[extropy-chat] Nuke 'em

Greg Burch gregburch at gregburch.net
Sun Oct 23 22:55:10 UTC 2005

I can second this.  Having done tort work (i.e. legalese for "things that go "boom!") in the hydrocarbon energy industry for 18 years, I've encountered hydrogen embrittlement accidents every few years -- most recently within the last couple of months.  As 'gene points out, it's just a matter of using the right materials.  There are spiderwebs of hydrogen pipeline in all the refineries down here on the Gulf.  Something Bad happens only when someone doesn't use the right kind of material to handle it.  But it does require a consciousness of the proper materials regime and a long-distance hydrogen pipeline system *would* be a Big Deal, as others have pointed out.

> -----Original Message-----
> From: extropy-chat-bounces at lists.extropy.org
> [mailto:extropy-chat-bounces at lists.extropy.org]On Behalf Of Eugen Leitl
> Sent: Sunday, October 23, 2005 3:03 PM
> To: ExI chat list
> Subject: Re: [extropy-chat] Nuke 'em
> On Sun, Oct 23, 2005 at 09:44:11PM +0200, Alfio Puglisi wrote:
> > On Sun, 23 Oct 2005, Robert J. Bradbury wrote:
> > 
> > >
> > >There are *real* problems with an electricity to hydrogen scheme (which
> > >can obviously be done through the electrolysis of water).  The problem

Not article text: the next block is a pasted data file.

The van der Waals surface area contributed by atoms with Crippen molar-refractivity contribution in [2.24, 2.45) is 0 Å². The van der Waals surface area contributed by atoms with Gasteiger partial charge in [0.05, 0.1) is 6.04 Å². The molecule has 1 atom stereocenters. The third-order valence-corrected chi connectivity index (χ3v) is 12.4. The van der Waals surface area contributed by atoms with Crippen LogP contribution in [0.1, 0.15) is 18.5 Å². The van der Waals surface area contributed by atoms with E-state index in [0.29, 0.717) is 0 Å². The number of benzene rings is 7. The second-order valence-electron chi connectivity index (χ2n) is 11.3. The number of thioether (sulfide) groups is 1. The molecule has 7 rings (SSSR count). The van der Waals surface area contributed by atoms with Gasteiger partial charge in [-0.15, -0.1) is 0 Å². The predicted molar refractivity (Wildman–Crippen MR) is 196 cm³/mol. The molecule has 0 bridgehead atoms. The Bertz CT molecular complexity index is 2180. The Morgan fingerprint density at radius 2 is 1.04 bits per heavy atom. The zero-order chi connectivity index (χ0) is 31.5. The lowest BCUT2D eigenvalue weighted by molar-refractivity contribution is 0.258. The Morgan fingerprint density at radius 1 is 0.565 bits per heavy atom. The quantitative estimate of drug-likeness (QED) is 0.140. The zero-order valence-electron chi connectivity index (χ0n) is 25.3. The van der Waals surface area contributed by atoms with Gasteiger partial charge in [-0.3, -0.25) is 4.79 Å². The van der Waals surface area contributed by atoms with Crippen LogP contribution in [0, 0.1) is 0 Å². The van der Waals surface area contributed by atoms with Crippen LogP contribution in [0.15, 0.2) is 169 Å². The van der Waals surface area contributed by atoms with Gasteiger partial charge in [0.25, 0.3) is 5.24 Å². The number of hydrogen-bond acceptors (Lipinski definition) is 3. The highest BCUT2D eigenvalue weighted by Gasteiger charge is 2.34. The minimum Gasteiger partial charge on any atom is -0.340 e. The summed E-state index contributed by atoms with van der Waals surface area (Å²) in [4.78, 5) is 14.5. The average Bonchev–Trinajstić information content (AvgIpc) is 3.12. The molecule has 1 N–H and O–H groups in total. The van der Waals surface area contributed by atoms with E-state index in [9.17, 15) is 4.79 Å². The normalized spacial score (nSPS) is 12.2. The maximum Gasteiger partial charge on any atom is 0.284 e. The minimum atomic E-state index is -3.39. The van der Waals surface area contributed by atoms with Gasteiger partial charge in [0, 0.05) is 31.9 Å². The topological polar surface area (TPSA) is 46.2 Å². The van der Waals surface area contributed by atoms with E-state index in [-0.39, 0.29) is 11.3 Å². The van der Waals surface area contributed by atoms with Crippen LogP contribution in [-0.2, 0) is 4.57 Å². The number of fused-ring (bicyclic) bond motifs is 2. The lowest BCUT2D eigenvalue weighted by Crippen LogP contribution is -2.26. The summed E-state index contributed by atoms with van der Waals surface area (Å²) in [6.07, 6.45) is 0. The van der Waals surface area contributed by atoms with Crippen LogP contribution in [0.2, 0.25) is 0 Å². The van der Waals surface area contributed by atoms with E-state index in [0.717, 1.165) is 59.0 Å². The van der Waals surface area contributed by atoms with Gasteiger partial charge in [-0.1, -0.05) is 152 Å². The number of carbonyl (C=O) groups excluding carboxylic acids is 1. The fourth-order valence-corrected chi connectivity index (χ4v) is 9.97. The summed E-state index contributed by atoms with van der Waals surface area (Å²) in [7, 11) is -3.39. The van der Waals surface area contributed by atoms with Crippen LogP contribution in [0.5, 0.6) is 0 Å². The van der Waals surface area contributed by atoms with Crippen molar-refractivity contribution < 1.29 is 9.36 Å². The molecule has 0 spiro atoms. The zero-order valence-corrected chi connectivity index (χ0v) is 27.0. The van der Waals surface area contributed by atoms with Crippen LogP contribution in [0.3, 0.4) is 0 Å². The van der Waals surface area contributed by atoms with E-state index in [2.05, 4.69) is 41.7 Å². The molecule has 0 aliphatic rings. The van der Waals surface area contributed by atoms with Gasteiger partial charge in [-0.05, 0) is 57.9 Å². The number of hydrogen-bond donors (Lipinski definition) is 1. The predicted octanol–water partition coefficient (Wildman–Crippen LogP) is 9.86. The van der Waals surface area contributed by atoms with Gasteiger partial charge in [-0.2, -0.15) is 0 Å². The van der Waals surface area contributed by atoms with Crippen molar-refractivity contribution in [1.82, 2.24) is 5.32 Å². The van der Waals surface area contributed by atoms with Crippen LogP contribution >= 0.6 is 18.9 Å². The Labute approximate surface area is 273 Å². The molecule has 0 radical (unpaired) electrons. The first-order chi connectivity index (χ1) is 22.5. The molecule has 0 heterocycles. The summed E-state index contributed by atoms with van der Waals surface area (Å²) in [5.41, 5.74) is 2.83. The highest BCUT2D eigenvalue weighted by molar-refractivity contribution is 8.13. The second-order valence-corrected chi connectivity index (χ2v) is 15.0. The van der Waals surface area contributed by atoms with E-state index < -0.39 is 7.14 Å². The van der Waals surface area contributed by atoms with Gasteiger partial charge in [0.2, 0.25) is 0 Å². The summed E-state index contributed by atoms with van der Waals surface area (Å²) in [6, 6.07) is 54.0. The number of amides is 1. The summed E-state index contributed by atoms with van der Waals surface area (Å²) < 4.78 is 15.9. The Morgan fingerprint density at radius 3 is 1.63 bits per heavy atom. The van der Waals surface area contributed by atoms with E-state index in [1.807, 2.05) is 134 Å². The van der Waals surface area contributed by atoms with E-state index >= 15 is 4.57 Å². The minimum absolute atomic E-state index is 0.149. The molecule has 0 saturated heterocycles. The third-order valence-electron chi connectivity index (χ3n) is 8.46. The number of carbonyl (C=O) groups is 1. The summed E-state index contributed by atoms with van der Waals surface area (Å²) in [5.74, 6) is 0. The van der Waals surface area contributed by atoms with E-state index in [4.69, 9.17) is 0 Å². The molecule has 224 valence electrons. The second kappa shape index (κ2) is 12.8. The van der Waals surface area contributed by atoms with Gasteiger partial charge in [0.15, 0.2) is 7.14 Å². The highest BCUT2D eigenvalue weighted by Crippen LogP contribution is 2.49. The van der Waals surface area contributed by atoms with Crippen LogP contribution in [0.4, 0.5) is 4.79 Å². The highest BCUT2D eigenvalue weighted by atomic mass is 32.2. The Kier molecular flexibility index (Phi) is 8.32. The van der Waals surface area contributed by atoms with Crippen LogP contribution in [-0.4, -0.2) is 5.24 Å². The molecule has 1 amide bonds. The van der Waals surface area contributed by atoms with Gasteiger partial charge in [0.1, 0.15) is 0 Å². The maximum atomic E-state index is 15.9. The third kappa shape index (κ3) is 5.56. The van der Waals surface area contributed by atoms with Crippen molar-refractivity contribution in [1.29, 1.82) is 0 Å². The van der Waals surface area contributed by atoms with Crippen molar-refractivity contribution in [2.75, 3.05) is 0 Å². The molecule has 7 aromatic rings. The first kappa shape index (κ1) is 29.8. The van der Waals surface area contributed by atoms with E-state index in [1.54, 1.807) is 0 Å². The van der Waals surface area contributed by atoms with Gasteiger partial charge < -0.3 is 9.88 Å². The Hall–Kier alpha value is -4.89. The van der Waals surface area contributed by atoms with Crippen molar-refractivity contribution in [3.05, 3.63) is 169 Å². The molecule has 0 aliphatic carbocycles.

> > >is that hydrogen embrittles metal [1,2].  The entire current natural
> This is an issue only for refitting existing pipelines 
> http://www.hydrogen.energy.gov/pdfs/review05/pdp_48_sofronis.pdf
> http://www.hydrogen.energy.gov/pdfs/review05/pdp_52_adams.pdf
> it is not obvious it's an issue but for high-temperature/high-pressure
> regime, and in selected materials.
> Hydrogen pipelines have been operated by chemical industry for decades
> and large distances. It's a safe technology fundamentally.
> Domestic and vehicular use is new-installation, and largely composite
> materials with no risk of embrittlement. Production by electrolysis
> and consumption by fuel cell are all local.
> > >gas pipeline system could probably *not* carry hydrogen 
> without significant
> > >safety risks and would have to be rebuilt/duplicated with 
> pipes designed
> > >to carry hydrogen.  The last number I saw for that, and I think it was
> > >a significant underestimate, was $100 billion.
> > 
> > That's cheap. Less than half the cost of the Iraq war so far. 
> So if the US 
> > wanted it could convert to hydrogen tomorrow, at least from a cost 
> > perspective.
> Building things takes longer than blowing up things, but I agree 
> in principle.
> -- 
> Eugen* Leitl <a href="http://leitl.org">leitl</a>
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